pPointer = pPointer->pNext; // sets pointer to the next node in the list
}
} while(pPointer != pHead);

}

Here's what i've got, and it should work (i think).

But it doesnt run, so for pPointerDel to delete the node it's pointing to do i need to overload the assignment operator or something? i remember reading about it. Im thinking this could be the problem because when i set a breakpoint at the node destructor (which doesnt contain any code, yet) and it cannot resolve the values of the member variables, which im guessing means that the pointer doesnt contain all of the node information?

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It's not so much where you are that you'll want to keep track of - once you've deleted the current node, you couldn't care less about that. What you really want to know is where you need to be next...


Also, you'll need to make sure that your destructor works correctly when the list is empty. Edge cases like that can get tricky.

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Another hint: pNext is being lost when you call delete on the node. So instead of saving the same address (in pPointerDel)...

Also note that if, for some reason, pNext is already 0, you will end up trying to delete the same memory twice, and it will throw an error. This wouldn't normally happen, but you should redesign it nonetheless.

Lastly, the node pHead is never deleted using that method.

Other than that, it's looks about the way it should. :)

P.S. - Don't do recursive deletes. That just tosses a bunch of things on the stack that don't need to be. Rule 1 in Data Structures class: don't use recursion when iteration is easier. (Because iteration is nearly always faster, and nearly always uses less memory.)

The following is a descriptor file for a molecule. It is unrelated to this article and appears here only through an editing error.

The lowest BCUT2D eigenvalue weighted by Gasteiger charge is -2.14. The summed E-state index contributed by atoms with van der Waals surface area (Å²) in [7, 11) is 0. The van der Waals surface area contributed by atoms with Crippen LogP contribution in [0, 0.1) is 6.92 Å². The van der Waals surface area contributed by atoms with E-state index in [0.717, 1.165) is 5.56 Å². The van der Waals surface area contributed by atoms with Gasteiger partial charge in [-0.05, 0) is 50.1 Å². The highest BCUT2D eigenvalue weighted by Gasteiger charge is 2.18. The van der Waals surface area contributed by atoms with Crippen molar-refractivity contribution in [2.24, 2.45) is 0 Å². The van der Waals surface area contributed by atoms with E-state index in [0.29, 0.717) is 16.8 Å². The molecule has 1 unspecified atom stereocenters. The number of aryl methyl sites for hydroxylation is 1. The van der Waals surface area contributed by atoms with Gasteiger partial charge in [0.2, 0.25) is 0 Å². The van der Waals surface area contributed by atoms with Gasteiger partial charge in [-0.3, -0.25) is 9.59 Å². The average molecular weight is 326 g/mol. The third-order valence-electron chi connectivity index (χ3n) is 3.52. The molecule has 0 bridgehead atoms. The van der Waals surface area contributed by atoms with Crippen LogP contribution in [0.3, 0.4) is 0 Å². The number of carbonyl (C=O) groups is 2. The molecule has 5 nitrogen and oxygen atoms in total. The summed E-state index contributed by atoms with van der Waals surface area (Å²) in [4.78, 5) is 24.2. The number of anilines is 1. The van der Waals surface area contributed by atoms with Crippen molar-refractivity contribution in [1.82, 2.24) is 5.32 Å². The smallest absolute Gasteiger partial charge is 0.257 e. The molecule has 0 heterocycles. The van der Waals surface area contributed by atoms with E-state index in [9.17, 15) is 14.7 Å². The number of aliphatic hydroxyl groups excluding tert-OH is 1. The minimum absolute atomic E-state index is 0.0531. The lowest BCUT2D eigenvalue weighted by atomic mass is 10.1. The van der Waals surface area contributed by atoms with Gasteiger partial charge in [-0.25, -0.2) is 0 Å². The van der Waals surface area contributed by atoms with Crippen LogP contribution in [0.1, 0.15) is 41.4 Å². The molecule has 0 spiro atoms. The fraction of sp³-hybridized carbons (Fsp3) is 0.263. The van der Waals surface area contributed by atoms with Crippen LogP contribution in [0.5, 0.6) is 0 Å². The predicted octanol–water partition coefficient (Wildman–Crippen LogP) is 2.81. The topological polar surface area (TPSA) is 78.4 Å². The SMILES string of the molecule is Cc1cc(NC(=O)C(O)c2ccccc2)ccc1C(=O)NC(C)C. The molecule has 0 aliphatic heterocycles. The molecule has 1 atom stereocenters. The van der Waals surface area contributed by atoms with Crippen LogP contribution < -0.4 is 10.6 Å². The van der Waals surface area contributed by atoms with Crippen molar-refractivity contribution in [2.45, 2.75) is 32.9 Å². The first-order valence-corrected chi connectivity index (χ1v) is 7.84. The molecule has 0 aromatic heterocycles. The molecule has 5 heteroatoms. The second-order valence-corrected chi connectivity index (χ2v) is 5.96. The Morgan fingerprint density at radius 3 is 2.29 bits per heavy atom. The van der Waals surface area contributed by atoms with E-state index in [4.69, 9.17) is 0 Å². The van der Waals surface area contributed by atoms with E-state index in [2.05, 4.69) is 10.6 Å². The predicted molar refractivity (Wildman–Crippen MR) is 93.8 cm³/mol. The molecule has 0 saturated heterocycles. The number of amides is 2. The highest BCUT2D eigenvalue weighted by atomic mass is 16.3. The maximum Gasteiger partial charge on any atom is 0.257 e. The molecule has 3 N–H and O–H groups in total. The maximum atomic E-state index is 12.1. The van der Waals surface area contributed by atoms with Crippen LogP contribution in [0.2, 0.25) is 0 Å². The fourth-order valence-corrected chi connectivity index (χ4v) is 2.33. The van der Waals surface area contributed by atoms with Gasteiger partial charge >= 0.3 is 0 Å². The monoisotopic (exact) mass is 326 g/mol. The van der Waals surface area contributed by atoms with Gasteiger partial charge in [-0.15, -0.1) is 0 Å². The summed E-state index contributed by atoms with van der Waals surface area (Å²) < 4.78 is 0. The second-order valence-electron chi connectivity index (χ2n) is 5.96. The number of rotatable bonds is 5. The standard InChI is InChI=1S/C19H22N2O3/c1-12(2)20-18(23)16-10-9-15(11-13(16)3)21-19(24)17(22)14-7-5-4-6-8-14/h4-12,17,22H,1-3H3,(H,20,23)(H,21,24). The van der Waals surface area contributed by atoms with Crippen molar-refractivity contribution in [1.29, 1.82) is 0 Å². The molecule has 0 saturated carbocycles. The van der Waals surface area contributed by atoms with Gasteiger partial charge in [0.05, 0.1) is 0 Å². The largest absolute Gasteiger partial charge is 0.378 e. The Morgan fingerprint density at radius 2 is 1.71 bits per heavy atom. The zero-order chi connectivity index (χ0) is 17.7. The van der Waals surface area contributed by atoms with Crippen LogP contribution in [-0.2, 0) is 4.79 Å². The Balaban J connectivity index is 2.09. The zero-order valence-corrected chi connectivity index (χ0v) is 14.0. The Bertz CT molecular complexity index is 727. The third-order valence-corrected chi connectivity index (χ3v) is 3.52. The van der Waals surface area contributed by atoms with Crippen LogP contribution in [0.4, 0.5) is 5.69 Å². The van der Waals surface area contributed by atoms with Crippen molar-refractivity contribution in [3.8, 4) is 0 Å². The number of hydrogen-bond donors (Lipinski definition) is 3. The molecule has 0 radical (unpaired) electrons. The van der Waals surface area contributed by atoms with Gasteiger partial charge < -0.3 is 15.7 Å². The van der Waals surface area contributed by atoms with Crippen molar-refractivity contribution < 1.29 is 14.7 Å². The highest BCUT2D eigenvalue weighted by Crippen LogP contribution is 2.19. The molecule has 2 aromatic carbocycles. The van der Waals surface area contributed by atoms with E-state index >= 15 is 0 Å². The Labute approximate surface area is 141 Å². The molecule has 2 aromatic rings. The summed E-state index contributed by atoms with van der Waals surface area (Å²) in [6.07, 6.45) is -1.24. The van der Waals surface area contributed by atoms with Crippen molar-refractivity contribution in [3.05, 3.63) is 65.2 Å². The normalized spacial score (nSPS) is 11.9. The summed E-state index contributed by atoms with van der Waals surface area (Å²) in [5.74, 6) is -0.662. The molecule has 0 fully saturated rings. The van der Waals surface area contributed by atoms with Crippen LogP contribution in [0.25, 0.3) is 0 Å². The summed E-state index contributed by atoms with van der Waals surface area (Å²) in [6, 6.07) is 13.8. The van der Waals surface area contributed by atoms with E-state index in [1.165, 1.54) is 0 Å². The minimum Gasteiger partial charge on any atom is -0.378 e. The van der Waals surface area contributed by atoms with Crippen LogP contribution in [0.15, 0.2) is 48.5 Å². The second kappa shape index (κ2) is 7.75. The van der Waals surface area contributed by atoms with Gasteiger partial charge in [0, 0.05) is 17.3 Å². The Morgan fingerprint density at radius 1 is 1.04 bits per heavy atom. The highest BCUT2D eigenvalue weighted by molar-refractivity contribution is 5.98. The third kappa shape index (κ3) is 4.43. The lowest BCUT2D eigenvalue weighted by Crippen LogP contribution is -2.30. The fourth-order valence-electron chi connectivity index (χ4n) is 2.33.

Edit: Beaten to it...haha

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Ah thanks for the hints guys ;) I rather you did this than give me code examples, at least then i can try and work it out for myself. ANYWAY i've got to go out now im afraid, damn girlfriends, hehe.

Expect to see this thread back up the top tomorrow night as i struggle with it yet again, cheers for all your help though guys

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Thought i'd carry on posting in this thread, so people know where i am, hehe.

I was just wondering is it easier to delete from the root to the head, or the head to the root? If it's the later, wouldnt i need a pPrevious data member?

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If your design is right, either way should be equally easy. And if it's a singly-linked list, you only have one option, as you said. Doubly-linked lists are more popular, mainly because deleting a single node is quite easy: pPrevious->pNext = pNext, pNext->pPrevious = pPrevious. (Not accounting for edge cases, obviously.)

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deciding on keeping it a single list for the time being, a double list could be my next project :)

Anyway, an update on where i am, and i think it works now, but not sure about the pPointer->pNext as indicated:
CList::~CList() // destructor
{
do
{
CNode *pPointer;